GLOUCESTER – For 115 years, Temple Ahavat Achim has served as the nucleus of a thriving Jewish community “at the end of the world,” as President Amy Farber refers to far-flung Cape Ann. After a devastating fire in December 2007 burned the temple to the ground, the congregation has rebuilt itself, both physically and spiritually, into a bustling group offering everything from lobster trap menorahs to a Torah study group so popular it attracts non-Jewish members of the community.
In the early years, the congregation met in various houses in Gloucester and did not have an official rabbi. But as the Jewish population of Cape Ann grew, so did its synagogue. In 1951, during a time when current member Arley Pett remembers Gloucester’s Main Street hosting one Jewish business after the next, the congregation moved into the former First Parish Church downtown, steps away from Gloucester City Hall. It would remain there until one winter night 56 years later.
When the temple and surrounding apartments were swallowed up in a massive inferno in the bitter cold early morning of Dec. 15, 2007, the Jewish community knew it wanted to rebuild. After almost three years of collective soul-searching, a new and rebranded congregation rose from the ashes.
“The crisis necessitated a reaffirmation of commitment, and I think we’re still kind of riding that wave,” said Rabbi Steven Lewis, who as a new rabbi guided the congregation through the rebuilding process that followed the fire. “When you are in the highway in snow and your car does a 360 and ends up safely in the median strip, then you start driving at the speed limit.”
Temple President Amy Farber drew parallels to the fire of 2007 and the recent fire at the Notre-Dame cathedral in Paris that destroyed its spire and two-thirds of the roof. “Although far from as grand and well-known as Notre-Dame, the Ahavat Achim building was a historic building with a local story, and it is missed by many,” said Farber. “I was heartbroken to see the horror of the fire of Notre-Dame. Thank goodness there were no deaths.”
In 2011, a gleaming, light-filled building reopened in the same spot in the heart of downtown Gloucester. In their new home, members made some important decisions: they eliminated mandatory dues and started an endowment to support high-quality Jewish education for the entire community. The Sylvia Cohen Religious School, named for the longtime Hebrew school director, is the center of Jewish learning on Cape Ann.
“People who are members of our temple come for a variety of reasons, and we want to be as open and welcoming and accessible to anybody in our vicinity … we don’t make the front steps too steep for people to come into,” said Phoebe Potts, who as director of family learning has overseen the development of a comprehensive curriculum that includes intergenerational events and outreach to the interfaith families who make up roughly three-quarters of the congregation.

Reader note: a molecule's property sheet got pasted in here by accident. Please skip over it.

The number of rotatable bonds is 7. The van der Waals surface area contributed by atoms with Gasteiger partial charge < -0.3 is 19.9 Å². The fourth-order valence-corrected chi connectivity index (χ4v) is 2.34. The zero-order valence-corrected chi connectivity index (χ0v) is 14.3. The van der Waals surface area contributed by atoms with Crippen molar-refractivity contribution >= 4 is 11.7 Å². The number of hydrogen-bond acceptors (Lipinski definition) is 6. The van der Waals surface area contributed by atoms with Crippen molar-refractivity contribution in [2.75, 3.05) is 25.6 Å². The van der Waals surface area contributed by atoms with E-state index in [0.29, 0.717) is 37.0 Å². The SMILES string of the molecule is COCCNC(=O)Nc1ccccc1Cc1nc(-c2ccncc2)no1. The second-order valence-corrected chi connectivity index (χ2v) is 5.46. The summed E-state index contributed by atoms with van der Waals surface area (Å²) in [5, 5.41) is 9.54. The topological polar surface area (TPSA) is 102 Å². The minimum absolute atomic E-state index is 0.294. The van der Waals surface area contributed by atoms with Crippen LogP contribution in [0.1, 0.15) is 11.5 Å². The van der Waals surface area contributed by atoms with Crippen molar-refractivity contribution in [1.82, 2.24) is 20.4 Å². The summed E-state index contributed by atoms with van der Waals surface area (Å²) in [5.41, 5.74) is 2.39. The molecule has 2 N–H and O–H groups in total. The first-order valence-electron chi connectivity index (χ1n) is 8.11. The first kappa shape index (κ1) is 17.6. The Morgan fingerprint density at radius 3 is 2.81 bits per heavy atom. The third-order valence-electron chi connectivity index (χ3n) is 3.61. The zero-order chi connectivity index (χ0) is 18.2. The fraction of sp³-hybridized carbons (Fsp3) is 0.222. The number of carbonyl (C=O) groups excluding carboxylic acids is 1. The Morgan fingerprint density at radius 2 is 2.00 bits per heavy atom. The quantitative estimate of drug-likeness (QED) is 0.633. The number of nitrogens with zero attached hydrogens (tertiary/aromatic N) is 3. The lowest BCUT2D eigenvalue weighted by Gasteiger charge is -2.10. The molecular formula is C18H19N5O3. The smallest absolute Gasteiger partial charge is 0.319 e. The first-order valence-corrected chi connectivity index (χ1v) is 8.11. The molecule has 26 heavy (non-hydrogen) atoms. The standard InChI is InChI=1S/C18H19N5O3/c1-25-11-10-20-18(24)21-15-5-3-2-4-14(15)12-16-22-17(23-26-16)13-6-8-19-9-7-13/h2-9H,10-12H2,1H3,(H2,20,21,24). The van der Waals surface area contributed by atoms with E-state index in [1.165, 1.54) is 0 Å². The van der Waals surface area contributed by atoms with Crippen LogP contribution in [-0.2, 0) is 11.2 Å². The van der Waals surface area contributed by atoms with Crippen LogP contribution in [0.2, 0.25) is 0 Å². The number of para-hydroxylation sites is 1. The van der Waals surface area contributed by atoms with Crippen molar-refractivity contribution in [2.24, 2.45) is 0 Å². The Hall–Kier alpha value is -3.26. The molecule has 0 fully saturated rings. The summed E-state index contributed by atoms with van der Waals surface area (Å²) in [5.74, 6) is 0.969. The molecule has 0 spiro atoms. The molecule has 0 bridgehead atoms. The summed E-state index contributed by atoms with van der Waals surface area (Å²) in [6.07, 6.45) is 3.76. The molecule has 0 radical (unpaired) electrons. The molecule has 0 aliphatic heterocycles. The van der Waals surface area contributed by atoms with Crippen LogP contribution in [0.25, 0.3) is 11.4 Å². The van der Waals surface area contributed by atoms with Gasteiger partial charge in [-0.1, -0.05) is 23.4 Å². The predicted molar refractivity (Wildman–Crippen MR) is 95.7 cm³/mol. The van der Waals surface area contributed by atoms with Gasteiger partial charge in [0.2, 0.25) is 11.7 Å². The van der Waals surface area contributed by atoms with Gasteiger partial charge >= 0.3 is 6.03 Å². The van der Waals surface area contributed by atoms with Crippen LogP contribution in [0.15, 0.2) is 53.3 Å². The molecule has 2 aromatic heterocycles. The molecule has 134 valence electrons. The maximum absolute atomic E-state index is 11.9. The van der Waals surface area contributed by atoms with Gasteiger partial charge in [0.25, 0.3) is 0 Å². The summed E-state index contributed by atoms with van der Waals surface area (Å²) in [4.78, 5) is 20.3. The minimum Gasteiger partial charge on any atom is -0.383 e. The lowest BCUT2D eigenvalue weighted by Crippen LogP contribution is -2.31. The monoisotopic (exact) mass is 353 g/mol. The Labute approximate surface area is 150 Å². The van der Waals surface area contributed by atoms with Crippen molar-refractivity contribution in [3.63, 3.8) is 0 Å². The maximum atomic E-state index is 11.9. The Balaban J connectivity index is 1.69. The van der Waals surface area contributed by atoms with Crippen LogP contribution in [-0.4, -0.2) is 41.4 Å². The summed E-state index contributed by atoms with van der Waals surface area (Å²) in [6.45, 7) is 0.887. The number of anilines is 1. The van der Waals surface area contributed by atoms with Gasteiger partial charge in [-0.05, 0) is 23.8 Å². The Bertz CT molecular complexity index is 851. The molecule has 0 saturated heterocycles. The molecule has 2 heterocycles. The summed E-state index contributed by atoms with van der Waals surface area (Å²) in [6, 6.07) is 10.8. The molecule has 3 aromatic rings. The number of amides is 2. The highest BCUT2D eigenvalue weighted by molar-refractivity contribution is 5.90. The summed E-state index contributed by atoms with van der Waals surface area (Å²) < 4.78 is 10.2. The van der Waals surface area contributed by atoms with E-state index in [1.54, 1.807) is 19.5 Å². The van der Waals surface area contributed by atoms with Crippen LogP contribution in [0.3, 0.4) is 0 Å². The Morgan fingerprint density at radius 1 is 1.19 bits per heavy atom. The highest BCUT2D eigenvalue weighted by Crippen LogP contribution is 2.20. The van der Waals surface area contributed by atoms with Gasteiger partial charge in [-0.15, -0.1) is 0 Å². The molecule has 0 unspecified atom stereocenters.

The school curriculum has featured such innovations as student-animated movies based on Torah stories, workshops for hummus-making, mezuzah-building, tallit-sewing, and intergenerational Shabbat services and tutoring. After their b’nai mitzvahs, students can take part in Jewish Teen Initiative programs and a Jewish leadership training program.
Offerings for adults are similarly extensive. Rabbi Lewis hosts popular Torah study groups, in addition to classes on topics like Jewish poetry or the history of Zionism. Retired Cantor Bruce Siegel holds classes on the Book of Genesis. The synagogue presents concerts and guest speakers.
The temple also has reaffirmed its commitment to the wider Cape Ann community. Rabbi Lewis is involved in interfaith efforts with nearby churches to create a caregiver support group, host nights of song and prayer, and fund-raise for local causes. A cohort from the temple also cooks meals at the Grace Center, a nearby homeless shelter.
“There’s a lot of engagement with the community,” said Lewis. “When the building burned down, the smarter thing would’ve been to buy cheaper land near the highway with a lot of parking, where you could have a bigger building. The community adamantly decided they wanted to be in downtown Gloucester – part of the fabric of Gloucester.”
In an act that reflects the eclectic nature of the congregation and its sense of place in Gloucester, the synagogue has found a new way to celebrate Hanukkah. In recent years – in the heart of this fishing capital – 22 lobster traps have been stacked 14-feet high in front of the synagogue. At the top stand nine brightly colored buoys.
“It’s kind of tongue-in-cheek, because we’re not serving lobster, and lobster isn’t kosher, but it’s also a way to have a visual handshake in the community where we live,” said Potts, who initiated the project to complement Gloucester’s existing lobster trap Christmas tree. “Gloucester is very much its own place, and we feel like we are part of that place, and we say that when we put up the lobster trap menorah every year.”